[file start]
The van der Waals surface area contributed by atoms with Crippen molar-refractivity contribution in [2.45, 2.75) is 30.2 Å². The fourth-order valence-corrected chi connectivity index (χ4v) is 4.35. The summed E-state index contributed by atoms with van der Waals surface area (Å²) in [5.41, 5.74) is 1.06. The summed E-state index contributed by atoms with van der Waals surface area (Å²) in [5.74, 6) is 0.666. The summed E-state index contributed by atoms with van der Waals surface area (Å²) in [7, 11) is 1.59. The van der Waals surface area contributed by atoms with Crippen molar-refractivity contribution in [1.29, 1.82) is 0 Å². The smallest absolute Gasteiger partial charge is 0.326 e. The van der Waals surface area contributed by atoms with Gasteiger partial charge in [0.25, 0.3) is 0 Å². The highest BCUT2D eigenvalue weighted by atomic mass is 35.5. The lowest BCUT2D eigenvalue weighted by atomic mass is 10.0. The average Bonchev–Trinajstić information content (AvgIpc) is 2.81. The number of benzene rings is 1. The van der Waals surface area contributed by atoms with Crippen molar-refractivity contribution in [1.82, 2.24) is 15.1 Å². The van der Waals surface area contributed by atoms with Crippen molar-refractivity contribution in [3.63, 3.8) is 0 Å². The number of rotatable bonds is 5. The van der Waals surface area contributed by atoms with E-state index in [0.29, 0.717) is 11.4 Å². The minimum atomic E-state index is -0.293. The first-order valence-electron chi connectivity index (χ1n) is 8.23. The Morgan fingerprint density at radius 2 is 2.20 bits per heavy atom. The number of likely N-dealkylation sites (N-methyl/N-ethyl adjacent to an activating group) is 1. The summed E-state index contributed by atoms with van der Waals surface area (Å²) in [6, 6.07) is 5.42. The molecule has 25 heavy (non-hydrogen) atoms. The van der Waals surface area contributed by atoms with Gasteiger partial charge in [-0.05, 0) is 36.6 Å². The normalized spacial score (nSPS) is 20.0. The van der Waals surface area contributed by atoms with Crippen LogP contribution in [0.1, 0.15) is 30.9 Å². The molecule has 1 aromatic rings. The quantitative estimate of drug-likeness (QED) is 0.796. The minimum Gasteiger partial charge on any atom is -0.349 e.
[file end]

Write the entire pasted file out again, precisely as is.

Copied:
The van der Waals surface area contributed by atoms with Crippen molar-refractivity contribution in [2.45, 2.75) is 30.2 Å². The fourth-order valence-corrected chi connectivity index (χ4v) is 4.35. The summed E-state index contributed by atoms with van der Waals surface area (Å²) in [5.41, 5.74) is 1.06. The summed E-state index contributed by atoms with van der Waals surface area (Å²) in [5.74, 6) is 0.666. The summed E-state index contributed by atoms with van der Waals surface area (Å²) in [7, 11) is 1.59. The van der Waals surface area contributed by atoms with Crippen molar-refractivity contribution in [1.29, 1.82) is 0 Å². The smallest absolute Gasteiger partial charge is 0.326 e. The van der Waals surface area contributed by atoms with Gasteiger partial charge in [0.25, 0.3) is 0 Å². The highest BCUT2D eigenvalue weighted by atomic mass is 35.5. The lowest BCUT2D eigenvalue weighted by atomic mass is 10.0. The average Bonchev–Trinajstić information content (AvgIpc) is 2.81. The number of benzene rings is 1. The van der Waals surface area contributed by atoms with Crippen molar-refractivity contribution in [1.82, 2.24) is 15.1 Å². The van der Waals surface area contributed by atoms with Crippen molar-refractivity contribution in [3.63, 3.8) is 0 Å². The number of rotatable bonds is 5. The van der Waals surface area contributed by atoms with E-state index in [0.29, 0.717) is 11.4 Å². The minimum atomic E-state index is -0.293. The first-order valence-electron chi connectivity index (χ1n) is 8.23. The Morgan fingerprint density at radius 2 is 2.20 bits per heavy atom. The number of likely N-dealkylation sites (N-methyl/N-ethyl adjacent to an activating group) is 1. The summed E-state index contributed by atoms with van der Waals surface area (Å²) in [6, 6.07) is 5.42. The molecule has 25 heavy (non-hydrogen) atoms. The van der Waals surface area contributed by atoms with Gasteiger partial charge in [-0.05, 0) is 36.6 Å². The normalized spacial score (nSPS) is 20.0. The van der Waals surface area contributed by atoms with Crippen LogP contribution in [0.1, 0.15) is 30.9 Å². The molecule has 1 aromatic rings. The quantitative estimate of drug-likeness (QED) is 0.796. The minimum Gasteiger partial charge on any atom is -0.349 e.